Alexo, Alberta facts for kids
Alexo is a ghost town in Alberta, Canada. Built as a coal mining town, it lies in the foothills of the Canadian Rockies at an elevation of about 1,260 metres (4,130 ft), near the David Thompson Highway between the towns of Nordegg and Rocky Mountain House. Shunda Creek and the North Saskatchewan River run to the south of it.
Access to the Alexo area was poor prior to 1913 when the Brazeau Branch rail line (part of the Canadian Northern Railway which later became part of the Canadian National Railway) to the coal mine at Nordegg was opened. This created access to coal markets, and other mining ventures soon started near the tracks. The mine at Alexo, which was named after the Alexo Coal Company, was one of them, as were the mines at Saunders Creek, and Harlech.
The Alexo mine began operation in 1920, and by 1948 annual production was about 33,000 tonnes. The payroll included about 70 people, of whom 30 were miners. There was a hotel, a cookhouse, a bunkhouse, a store, and 30 cottages.
The coal in the Alexo area is part of the early Paleocene Coalspur Formation and is of high-volatile "C" bituminous rank. The mine worked a single seam that was consistently about 5 feet (1.5m) thick, with a shallow dip to the northeast. Mining was done by underground room and pillar methods. By 1948 the main slope had advanced to a length of 824 metres (2,700 ft), and levels driven from both sides covered a total east-west distance of 2,012 metres (6,600 ft). The average heat content of the Alexo product was 11,633 British Thermal Units per pound.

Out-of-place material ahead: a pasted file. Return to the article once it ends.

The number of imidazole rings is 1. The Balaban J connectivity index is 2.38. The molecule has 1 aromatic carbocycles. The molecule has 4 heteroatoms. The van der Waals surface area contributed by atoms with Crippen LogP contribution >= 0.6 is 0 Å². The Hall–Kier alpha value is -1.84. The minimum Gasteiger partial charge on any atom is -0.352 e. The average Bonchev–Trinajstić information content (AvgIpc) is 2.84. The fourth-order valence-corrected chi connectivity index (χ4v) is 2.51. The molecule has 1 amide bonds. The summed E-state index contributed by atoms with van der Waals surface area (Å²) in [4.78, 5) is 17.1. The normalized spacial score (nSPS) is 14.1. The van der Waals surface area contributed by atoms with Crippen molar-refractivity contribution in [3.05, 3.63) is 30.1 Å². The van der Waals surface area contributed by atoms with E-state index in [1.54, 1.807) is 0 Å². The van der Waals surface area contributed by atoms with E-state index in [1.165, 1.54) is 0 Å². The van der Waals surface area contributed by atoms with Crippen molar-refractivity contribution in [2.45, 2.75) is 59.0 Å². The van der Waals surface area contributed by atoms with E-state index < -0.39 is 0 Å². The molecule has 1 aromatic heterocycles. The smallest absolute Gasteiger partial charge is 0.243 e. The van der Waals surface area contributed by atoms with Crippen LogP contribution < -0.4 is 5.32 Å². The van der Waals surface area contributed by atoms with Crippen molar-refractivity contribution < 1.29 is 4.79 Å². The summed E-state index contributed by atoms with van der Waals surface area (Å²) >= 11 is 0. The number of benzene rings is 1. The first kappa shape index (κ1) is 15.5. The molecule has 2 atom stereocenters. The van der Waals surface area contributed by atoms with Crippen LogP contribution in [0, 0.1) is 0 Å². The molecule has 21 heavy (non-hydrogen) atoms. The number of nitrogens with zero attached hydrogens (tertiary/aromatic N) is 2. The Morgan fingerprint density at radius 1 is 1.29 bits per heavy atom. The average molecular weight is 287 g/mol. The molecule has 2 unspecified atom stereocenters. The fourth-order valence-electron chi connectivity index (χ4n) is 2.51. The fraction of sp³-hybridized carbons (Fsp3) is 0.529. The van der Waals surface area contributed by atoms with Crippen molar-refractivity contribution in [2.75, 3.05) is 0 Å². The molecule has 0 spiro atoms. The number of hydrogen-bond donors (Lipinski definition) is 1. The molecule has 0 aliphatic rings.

The Alexo mine closed in 1955 due to declining markets for steam coal as the railroads replaced steam locomotives with diesel, and the town was dismantled. Total coal production had been 764,600 tonnes.
As of 2016, most of the former Alexo townsite is leased by the Provincial government to the Youth and Volunteer Centre of Red Deer, Alberta and is home to a summer camp called Camp Alexo.
Alexo, Alberta Facts for Kids. Kiddle Encyclopedia.